Now, I don’t want to take away from your portfolio. That’s important as well. Review your investment performance and just take your own pulse in terms of what you’re willing to tolerate in terms of volatility.

I think even more important than volatility is your risk capacity, and that’s something that is measured. You measure your risk capacity. Think about it in terms of, “OK, not just if, but when the next bear market happens, are you going to be OK? If you just ride through it, will you be able to recover?”

That’s important for those of you who might be retired because those bear markets impact you even more than it impacts the people who are still working. Review your investment performance, understand what happened, how you participated, and whatever happened last year, and make changes to rebalance accordingly.

Then we get into loans and debt. Are you a co‑signer on someone else’s loan? We often forget about that. We understand you might have a mortgage and car payments. You might be a co‑signer on a child’s car loan. It’s important for you to double-check your own FICO score, your credit rating, because that comes in a lot more these days, and is very, very important.

Also, cybersecurity is really important. I will tell you that we have exercised a lot of productive paranoia when it comes to cybersecurity. I think that’s important for you to do as well. If it doesn’t look like you’re going to need to borrow any money this year, consider freezing your credit. That way, nobody can get a loan in your name without you knowing about it.

Now, we also want to review your tax issues. This is something that you do all year long. It’s not just something you do as you’re gathering your tax forms and meeting with your accountant. As you do so, think about gifts to children or others, charitable contributions, and the opportunities that result accordingly.

Also, as we get into the year, you might want to consider doing a Roth conversion of existing IRA money or retirement plan money, or you may want to take gains on some of your portfolio if you’re in a 12 percent tax bracket. This is something that you want to evaluate throughout the year.

There is also an insurance perspective – something that we don’t always like to pay attention to. It’s important, especially with climate change and what’s been happening with a lot of these beach towns.

It’s unfortunate and scary to think about the impact that flooding can have on a person’s home or a second property. Review your property and casualty insurance with your agent to make sure that you have the best coverage for the least amount of money.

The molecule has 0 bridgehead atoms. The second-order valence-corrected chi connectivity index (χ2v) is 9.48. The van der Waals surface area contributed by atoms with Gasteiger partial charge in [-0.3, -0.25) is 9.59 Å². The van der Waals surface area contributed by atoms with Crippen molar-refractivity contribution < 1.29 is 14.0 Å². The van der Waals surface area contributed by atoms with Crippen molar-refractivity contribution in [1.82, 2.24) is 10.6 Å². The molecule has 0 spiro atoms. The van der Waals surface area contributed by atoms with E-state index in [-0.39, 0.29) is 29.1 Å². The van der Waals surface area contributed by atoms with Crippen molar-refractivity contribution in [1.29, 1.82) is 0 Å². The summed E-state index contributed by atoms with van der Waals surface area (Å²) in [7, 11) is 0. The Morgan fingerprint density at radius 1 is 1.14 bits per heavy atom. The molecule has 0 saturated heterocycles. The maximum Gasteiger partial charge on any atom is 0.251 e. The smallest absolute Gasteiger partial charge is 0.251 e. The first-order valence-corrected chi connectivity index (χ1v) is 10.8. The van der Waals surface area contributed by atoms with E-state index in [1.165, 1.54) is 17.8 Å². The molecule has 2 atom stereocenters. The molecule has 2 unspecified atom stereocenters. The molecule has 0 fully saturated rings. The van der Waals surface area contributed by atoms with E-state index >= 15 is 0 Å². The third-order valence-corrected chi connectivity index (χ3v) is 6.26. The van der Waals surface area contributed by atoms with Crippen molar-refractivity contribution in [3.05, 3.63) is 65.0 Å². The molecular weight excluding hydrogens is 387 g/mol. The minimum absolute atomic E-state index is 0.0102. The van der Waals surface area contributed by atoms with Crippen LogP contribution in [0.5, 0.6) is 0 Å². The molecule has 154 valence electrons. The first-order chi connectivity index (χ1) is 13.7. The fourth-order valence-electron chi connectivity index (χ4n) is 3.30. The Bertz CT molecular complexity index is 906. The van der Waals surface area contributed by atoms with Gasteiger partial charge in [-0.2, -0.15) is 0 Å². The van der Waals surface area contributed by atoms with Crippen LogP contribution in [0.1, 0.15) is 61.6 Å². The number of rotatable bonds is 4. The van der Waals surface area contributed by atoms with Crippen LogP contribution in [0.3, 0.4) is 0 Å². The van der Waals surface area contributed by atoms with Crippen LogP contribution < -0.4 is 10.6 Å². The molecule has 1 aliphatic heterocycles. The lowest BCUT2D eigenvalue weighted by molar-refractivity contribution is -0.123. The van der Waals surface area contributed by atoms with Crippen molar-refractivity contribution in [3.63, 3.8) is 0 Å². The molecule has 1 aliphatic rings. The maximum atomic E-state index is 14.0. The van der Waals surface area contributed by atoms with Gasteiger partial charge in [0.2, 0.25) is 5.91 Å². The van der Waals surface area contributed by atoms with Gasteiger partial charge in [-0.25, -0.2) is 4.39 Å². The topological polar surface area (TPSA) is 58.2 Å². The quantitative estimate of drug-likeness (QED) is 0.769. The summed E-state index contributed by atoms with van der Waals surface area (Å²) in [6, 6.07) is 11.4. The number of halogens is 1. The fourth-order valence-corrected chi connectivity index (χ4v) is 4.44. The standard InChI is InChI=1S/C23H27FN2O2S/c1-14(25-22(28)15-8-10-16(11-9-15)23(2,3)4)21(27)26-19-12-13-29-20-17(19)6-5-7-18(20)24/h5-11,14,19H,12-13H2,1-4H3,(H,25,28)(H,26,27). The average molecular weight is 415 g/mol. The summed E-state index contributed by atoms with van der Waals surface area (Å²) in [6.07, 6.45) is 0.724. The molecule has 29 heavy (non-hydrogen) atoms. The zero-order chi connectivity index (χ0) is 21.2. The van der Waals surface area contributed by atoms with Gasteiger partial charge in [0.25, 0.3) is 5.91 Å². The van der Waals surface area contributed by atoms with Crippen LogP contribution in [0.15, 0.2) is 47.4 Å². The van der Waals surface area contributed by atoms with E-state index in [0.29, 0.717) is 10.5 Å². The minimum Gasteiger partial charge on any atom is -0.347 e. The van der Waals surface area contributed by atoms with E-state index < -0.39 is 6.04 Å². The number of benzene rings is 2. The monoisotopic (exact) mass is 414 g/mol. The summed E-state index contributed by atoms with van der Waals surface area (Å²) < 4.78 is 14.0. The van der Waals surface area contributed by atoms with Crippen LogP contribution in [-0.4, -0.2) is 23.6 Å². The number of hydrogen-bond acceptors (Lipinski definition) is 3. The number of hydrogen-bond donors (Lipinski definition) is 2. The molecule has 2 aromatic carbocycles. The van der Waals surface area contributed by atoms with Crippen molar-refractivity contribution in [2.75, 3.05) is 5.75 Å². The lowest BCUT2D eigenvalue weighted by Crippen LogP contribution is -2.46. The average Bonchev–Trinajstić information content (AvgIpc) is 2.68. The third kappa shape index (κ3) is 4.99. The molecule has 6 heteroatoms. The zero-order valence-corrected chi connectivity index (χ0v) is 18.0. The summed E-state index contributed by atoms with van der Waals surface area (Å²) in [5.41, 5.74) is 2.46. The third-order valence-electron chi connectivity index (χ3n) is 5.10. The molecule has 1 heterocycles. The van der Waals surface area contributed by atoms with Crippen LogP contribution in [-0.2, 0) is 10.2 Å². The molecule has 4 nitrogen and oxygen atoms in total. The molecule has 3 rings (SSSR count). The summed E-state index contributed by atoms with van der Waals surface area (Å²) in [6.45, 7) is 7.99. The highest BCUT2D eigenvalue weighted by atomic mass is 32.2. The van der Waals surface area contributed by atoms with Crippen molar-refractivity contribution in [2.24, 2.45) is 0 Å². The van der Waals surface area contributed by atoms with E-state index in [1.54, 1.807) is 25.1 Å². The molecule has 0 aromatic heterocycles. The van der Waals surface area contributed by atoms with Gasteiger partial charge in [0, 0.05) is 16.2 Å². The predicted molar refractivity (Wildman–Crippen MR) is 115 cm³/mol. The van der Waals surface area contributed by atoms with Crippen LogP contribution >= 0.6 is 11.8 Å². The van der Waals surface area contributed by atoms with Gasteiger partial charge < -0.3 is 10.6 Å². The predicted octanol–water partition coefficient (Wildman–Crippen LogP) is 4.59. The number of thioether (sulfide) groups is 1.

That goes also for your life insurance and your disability insurance. As we get older, most disability insurance only goes till the age of 65.

If you’re in your 60s and you’re paying out disability insurance premiums, you might want to ask yourself if it’s worth it to pay for disability coverage when it’s unlikely that you’re going to be working. Hopefully, you’re not going to be working, but even if you are, it’s only going to pay for the next five years or so.

Review your insurance coverages at some point. It’s great to put it on that checklist and mark it off.

Last, but not least, would be your estate plan. This is another important area. We’ve had several podcasts about the changes in the estate tax law. I will tell you that that’s probably not going to end.

This is the year to review your estate plan and understand the impact of tax law changes on what you’ve worked so hard to accumulate during your lifetime. Also, check your titling and your beneficiary designations.

We’ve had several meetings over the last month, where people’s 401(k)s didn’t have a beneficiary. That is an ugly situation. The tax impact of not having a beneficiary on a retirement plan is confiscatory. Don’t let that happen. It’s an easy thing to check. Make sure everything has a beneficiary.

When it comes to your will, just review it. You may not understand it. A lot of it is Greek, but spend the time, look at it. If you don’t remember what the provisions meant or what you’ve decided, set up a meeting with your estate planning attorney and your advisor, and make sure that what you want to have happen for the people that you love actually does.

Those are some things to consider. We’ve got a whole list you can print out. If you’d like to have the list, please go to our website at keyfinancialinc.com. The list is what issues you should consider at the beginning of the year. It’s a nice list, a checklist type format so that you can do these things on your own to continue to maintain your own financial security.

Remember, the goal of this is to help you protect, grow, and use your assets to live your very best life.

Thank you so much for joining me today. Thank you for this partnership as we work together to achieve that objective. Take care. Have a great day.